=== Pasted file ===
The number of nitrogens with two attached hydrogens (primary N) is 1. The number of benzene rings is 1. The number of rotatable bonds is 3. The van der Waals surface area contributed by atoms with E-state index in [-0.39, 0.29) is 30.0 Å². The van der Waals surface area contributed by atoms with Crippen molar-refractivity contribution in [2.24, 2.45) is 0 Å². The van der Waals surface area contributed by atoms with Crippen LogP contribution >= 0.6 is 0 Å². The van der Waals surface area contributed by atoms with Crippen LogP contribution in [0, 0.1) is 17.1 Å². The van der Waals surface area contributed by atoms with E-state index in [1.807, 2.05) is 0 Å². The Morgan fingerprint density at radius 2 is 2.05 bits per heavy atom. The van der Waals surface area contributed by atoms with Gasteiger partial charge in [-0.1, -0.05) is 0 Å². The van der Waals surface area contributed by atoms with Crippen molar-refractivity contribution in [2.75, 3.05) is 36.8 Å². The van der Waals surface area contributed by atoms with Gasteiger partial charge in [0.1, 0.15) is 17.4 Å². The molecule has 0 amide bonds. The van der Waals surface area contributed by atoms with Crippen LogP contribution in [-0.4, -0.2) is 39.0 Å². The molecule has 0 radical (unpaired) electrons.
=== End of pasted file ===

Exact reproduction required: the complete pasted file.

The number of nitrogens with two attached hydrogens (primary N) is 1. The number of benzene rings is 1. The number of rotatable bonds is 3. The van der Waals surface area contributed by atoms with E-state index in [-0.39, 0.29) is 30.0 Å². The van der Waals surface area contributed by atoms with Crippen molar-refractivity contribution in [2.24, 2.45) is 0 Å². The van der Waals surface area contributed by atoms with Crippen LogP contribution >= 0.6 is 0 Å². The van der Waals surface area contributed by atoms with Crippen LogP contribution in [0, 0.1) is 17.1 Å². The van der Waals surface area contributed by atoms with E-state index in [1.807, 2.05) is 0 Å². The Morgan fingerprint density at radius 2 is 2.05 bits per heavy atom. The van der Waals surface area contributed by atoms with Gasteiger partial charge in [-0.1, -0.05) is 0 Å². The van der Waals surface area contributed by atoms with Crippen molar-refractivity contribution in [2.75, 3.05) is 36.8 Å². The van der Waals surface area contributed by atoms with Gasteiger partial charge in [0.1, 0.15) is 17.4 Å². The molecule has 0 amide bonds. The van der Waals surface area contributed by atoms with Crippen LogP contribution in [-0.4, -0.2) is 39.0 Å². The molecule has 0 radical (unpaired) electrons.